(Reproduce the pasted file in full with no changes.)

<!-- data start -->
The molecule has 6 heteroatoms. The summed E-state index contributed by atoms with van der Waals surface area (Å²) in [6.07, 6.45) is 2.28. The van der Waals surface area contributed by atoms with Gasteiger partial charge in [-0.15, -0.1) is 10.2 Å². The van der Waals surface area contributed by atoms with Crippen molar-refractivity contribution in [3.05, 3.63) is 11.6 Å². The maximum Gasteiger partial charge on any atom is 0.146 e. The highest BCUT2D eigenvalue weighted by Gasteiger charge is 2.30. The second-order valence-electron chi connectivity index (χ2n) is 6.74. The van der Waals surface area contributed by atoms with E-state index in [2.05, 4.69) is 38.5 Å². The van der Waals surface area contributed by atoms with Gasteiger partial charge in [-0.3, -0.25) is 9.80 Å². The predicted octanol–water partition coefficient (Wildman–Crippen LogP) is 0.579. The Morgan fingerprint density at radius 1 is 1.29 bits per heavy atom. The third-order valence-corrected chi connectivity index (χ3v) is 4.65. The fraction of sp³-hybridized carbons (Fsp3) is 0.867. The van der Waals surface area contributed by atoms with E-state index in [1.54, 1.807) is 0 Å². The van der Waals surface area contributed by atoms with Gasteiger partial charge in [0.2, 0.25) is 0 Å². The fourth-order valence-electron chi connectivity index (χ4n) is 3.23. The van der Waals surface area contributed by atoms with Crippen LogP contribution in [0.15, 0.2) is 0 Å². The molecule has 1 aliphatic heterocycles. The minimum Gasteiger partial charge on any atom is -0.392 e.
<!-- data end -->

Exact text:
The molecule has 6 heteroatoms. The summed E-state index contributed by atoms with van der Waals surface area (Å²) in [6.07, 6.45) is 2.28. The van der Waals surface area contributed by atoms with Gasteiger partial charge in [-0.15, -0.1) is 10.2 Å². The van der Waals surface area contributed by atoms with Crippen molar-refractivity contribution in [3.05, 3.63) is 11.6 Å². The maximum Gasteiger partial charge on any atom is 0.146 e. The highest BCUT2D eigenvalue weighted by Gasteiger charge is 2.30. The second-order valence-electron chi connectivity index (χ2n) is 6.74. The van der Waals surface area contributed by atoms with E-state index in [2.05, 4.69) is 38.5 Å². The van der Waals surface area contributed by atoms with Gasteiger partial charge in [-0.3, -0.25) is 9.80 Å². The predicted octanol–water partition coefficient (Wildman–Crippen LogP) is 0.579. The Morgan fingerprint density at radius 1 is 1.29 bits per heavy atom. The third-order valence-corrected chi connectivity index (χ3v) is 4.65. The fraction of sp³-hybridized carbons (Fsp3) is 0.867. The van der Waals surface area contributed by atoms with E-state index in [1.54, 1.807) is 0 Å². The van der Waals surface area contributed by atoms with Gasteiger partial charge in [0.2, 0.25) is 0 Å². The fourth-order valence-electron chi connectivity index (χ4n) is 3.23. The van der Waals surface area contributed by atoms with Crippen LogP contribution in [0.15, 0.2) is 0 Å². The molecule has 1 aliphatic heterocycles. The minimum Gasteiger partial charge on any atom is -0.392 e.